There are unethical business practices that are legal but morally questionable. Nothing could prevent companies from participating in these activities, especially if they feel that their products and services are so desirable that customers will continue to buy them anyway. While we are still far from seeing an end to unethical behavior, consumer actions are starting to have a bigger impact. In addition, companies now have a new way to beat the competition: show that they are the moral choice by engaging in ethical business practices. Unethical behavior, in simple terms, is the inability to do the right thing. In the workplace, unethical behavior can include all actions that violate the law, such as theft or violence, but unethical behavior can also affect much broader areas. These unethical acts could be deliberate violations of company policies or the use of sales practices – both actions are legal, but they exploit human weaknesses for personal gain, meaning they violate the ethics of many people. Examples of unethical behavior can be found in all types of companies and in many different fields. […] Even if the lawsuit against the buyers fails, it should be remembered that what is legal is not always ethical.

It is wrong to mislead consumers, even if it is legal. And the Rexall flyer is […] Or just take a unique example: if you carry a seriously injured person in a car at night and arrive at a red light and there is clearly no traffic: would you really stop or cross carefully? That would clearly be illegal – would it also be unethical? I don`t think so. Almost every industry has at least a few examples of unethical business practices. Some of the worst authors become important short stories. […] By testing them, then maybe they could do it legally, but it would still be a PR disaster. “Legal” does not mean “ethical”. There`s more to running a business than just doing what lawyers say is […] Ezekiel J Emanuel, MD, PhD, chair of the Department of Medical Ethics and Health Policy at the University of Pennsylvania, agrees that what Shkreli has done is no different from what other pharmaceutical companies have been doing for years. For example, Valeant Pharmaceuticals International Inc. acquired the heart drugs Isuprel and Nitropress and quickly increased prices by 525% and 212%, respectively. Shkreli, which increases the price of Daraprim by 5,000%, can be considered more brazen. It was also completely legal. And unethical, Emanuel says.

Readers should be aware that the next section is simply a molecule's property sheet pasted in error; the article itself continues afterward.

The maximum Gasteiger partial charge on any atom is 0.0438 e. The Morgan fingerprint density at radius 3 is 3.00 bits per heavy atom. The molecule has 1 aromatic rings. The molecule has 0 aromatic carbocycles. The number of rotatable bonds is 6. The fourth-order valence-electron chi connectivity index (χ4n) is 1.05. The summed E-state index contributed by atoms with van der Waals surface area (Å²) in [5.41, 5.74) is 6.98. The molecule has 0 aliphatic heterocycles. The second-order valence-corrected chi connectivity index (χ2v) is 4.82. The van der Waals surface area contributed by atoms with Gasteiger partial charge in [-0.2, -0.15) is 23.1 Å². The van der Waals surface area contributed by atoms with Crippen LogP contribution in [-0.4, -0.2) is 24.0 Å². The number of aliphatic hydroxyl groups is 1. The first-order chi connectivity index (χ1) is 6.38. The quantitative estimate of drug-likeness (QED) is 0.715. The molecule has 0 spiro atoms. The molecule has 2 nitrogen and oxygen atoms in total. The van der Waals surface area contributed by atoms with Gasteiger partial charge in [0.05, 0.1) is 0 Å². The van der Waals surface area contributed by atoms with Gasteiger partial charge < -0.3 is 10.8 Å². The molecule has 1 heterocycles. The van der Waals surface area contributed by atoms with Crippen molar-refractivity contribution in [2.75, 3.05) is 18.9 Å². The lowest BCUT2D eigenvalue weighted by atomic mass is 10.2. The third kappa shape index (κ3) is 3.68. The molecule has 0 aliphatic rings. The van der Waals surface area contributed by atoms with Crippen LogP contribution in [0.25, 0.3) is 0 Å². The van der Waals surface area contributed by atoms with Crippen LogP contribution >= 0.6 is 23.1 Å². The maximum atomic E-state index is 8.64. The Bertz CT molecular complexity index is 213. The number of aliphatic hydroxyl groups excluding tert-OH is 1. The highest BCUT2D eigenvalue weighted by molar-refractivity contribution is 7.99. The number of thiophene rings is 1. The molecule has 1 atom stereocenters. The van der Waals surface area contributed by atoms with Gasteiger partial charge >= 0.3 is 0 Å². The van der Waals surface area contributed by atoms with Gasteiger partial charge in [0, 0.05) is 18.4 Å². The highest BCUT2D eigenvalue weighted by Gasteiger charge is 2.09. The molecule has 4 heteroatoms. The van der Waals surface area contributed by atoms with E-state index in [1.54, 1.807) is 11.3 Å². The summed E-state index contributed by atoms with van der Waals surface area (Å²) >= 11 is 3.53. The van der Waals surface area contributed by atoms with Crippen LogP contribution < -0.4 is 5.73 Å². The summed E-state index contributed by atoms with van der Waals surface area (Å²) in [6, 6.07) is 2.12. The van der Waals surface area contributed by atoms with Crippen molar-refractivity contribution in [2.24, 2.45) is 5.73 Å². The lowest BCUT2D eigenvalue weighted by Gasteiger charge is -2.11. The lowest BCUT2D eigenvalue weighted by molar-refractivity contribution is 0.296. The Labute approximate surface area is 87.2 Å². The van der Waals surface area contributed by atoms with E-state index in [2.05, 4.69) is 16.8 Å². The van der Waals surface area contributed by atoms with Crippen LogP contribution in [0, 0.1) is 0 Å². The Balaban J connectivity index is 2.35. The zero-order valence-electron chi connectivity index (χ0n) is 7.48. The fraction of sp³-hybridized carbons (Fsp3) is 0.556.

But was that wrong? One side of the company eagerly sells X shares to its customers, while the other side of the company, which manages the money on behalf of the company`s own accounts, sells X shares as soon as possible to exit before the stock collapses. It is commonly referred to as the pump and dump system, with many variations present in one form or another. In some cases, the company`s brokers “advise” retail investors to buy, while the company`s hedge fund partners are advised to sell. In other cases, two “partners” receive conflicting advice, one of them buying from the other, although the “advisors” expect the buyer to be burned. Just like in Vegas, the advantage goes home at the end of the day. Many companies, including Enron, WorldCom and Tyco, have gone down in history for their illegal practices related to creative accounting. However, not all creative and aggressive accounting methods are necessarily illegal. There is a wide range of ways in which a company can potentially try to improve its bottom line, often just before earnings are reported. Some of these systems may include non-GAAP creative reporting, a focus on IFRS results, no disclosure for problematic situations, share issuance and repurchase programs, income and expense time, asset holdings and sales, pension plan planning, and the auspicious use of derivatives. The University of Chicago`s Booth School of Business explored this topic in the latest episode of its “A Meeting of Minds” series, co-funded by the Institute on Knowledge Training at UChicago.